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diet culture

Nothing Tastes as good as
freedom does 

Photographs by Joel Muniz

Sanele Ngubane - MODE Magazine


May 1, 2022

We live in a world dominated by social media where perfection is the obsession and small is always the goal.

I remember - very clearly; the first time my mother put me on a low carb diet. It was during my two years in middle school and this diet promised to be the key to unlocking my skinny girl dreams. I mean my mother had seen it “working wonders” for a few of her work colleagues and I could tell that she really believed it would shed a few kilos off my developing body. That it did! I lost 5 kilos, I felt amazing, my mother was proud of me and all my friends thought I looked great! Of course within only two weeks, I had gained it all back because it’s impossible for a twelve-year old growing girl to live only off meat and water-based vegetables for the rest of her life. Whilst said twelve-year old girl is being invited to birthday parties and sleepovers where cake, sweets and food deemed as “bad” are in abundance.

I wonder if my friends categorised foods as either bad or good too...

I think that was the very first time someone had confirmed the fears that had made a home within my mind about the size of my body. I mean, if my own mother believed I was too big, I must have been too big right? It was a shameful and isolating feeling, and little did I know that this feeling of inadequacy would stick with me for the next seventeen years of my life.

Alright diet culture, - let’s talk about it.

Diet culture is the belief that appearance and body shape are more important than your physical, psychological, and general wellbeing. It’s the idea that controlling your body, particularly your diet – by limiting what and how much you eat, is normal.

The culture is so very rarely, if ever about health; rather more about the way we look. It’s made up of a collective set of social expectations telling us that there is one way to be, to look, to eat. That if we are that one way, we are on a higher level than others who are not.

WOMEN - MODE Magazine

To put it simply, diet culture says; skinny = good, fat = bad.


Naturally I’m someone who has thicker thighs, bigger bum, and a fuller figure – Although I don’t completely lack self-awareness; I know that I carry a few more kilos than I should, but do I need to shed those for my health now or in the future or because of the pressure I feel to exist in a smaller body? 


I’ve been “thin” before, I’ve done every diet under the sun, seen multiple nutritionists over the years, worked out 3 times a day for a period, even lost my period for several months and suffered from a number of eating disorders; all in an effort to feel beautiful and seen in a world that I was conditioned to believe wouldn’t “see” women my size. How ironic.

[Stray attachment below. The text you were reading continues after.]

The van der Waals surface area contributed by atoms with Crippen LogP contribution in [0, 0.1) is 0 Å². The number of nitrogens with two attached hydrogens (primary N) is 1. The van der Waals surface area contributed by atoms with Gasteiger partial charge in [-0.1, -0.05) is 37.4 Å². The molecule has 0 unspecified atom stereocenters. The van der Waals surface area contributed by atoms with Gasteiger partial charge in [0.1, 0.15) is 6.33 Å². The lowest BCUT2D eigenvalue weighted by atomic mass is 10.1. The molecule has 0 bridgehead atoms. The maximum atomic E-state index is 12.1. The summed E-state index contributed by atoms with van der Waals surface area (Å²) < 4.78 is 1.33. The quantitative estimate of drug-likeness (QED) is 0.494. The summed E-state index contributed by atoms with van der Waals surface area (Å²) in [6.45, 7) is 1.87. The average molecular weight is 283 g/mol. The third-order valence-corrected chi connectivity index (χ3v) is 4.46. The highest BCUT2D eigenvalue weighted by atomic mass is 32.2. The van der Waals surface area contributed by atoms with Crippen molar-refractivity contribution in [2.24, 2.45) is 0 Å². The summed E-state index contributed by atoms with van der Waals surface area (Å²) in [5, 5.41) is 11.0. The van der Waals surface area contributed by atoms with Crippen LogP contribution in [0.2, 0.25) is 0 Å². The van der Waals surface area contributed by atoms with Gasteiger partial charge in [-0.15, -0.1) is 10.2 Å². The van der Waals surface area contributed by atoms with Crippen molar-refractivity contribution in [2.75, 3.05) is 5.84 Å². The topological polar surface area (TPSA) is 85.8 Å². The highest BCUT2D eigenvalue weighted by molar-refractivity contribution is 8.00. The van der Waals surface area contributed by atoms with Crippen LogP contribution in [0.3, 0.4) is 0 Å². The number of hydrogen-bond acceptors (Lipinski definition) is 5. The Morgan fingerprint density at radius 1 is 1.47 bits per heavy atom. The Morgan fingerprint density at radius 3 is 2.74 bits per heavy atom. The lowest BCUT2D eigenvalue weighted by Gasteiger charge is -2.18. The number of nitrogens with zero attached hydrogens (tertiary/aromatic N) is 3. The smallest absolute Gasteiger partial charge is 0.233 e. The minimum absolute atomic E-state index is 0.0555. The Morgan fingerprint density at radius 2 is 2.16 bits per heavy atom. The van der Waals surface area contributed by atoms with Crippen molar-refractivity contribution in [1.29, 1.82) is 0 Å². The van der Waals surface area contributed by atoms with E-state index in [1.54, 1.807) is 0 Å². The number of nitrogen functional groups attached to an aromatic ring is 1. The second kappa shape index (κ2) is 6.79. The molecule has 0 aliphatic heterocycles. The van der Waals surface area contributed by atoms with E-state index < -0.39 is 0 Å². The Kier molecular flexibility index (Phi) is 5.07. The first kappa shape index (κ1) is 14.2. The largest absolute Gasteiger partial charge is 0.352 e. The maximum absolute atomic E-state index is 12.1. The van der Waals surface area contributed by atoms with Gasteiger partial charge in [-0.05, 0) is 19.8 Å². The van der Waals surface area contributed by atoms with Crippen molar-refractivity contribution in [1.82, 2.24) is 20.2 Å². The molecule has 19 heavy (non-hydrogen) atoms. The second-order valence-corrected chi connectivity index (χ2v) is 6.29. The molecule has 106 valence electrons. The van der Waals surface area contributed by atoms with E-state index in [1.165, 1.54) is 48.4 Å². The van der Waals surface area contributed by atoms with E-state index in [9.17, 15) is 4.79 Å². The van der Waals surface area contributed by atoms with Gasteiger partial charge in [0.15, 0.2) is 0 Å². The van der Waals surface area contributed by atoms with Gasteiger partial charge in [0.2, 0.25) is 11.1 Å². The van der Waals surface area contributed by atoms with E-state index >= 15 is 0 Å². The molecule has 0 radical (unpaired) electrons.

MODE Magazine
 - MODE Magazine

I’ve done all the things, with great temporary success. My existence in a smaller body never lasts more than a year or two at the most because it always comes back around to the fact that the routes taken to get to the destination were always abusive to my body and my mind. It’s never been for my health because I am healthy, it’s never been for my own personal growth because I am consistently growing in many areas of my life because I am so much more than this body.


Yes, we need to take care of the body we’ve been given, by fuelling it with the right things, listening to it and moving it when we can. It helps us physically accomplish some of the things we dream and aspire to do, and to do those things we need to have a healthy working shell, it just cannot be the definitive distinction of who we are.


“Nothing tastes better than skinny feels”

*“Nothing tastes better than freedom feels”


This idea that fat is bad, leads us as a society to always move onto the next weight loss diet. The diet that promises you a new body in five days, barely getting enough nutrients and energy to perform simple everyday tasks, but holding on for that freedom that we all think comes from living in a smaller body. It’s an endless cycle of eating with regret, the unquenchable need for validation, starting over on Monday, crippling comparison, deep insecurity, and a long list of other things.


Diet culture has been a main character in my life for as long as I can remember. Written in by the insecurities of other people fuelled by this impossible goal of perfection. Whilst I’m living in a society that I believe doesn’t find a flaw in the saying “nothing tastes better than skinny feels”, all I can do for myself is rewrite the narrative of my life and no longer have diet culture as the main character. This looks like accepting my differences, confronting my own insecurities, and looking after myself, for myself. 


I’ll say it again and I hope to continue saying it for the rest of my life; I am so much more than what my body looks like and so are you.

Women  - MODE Magazine
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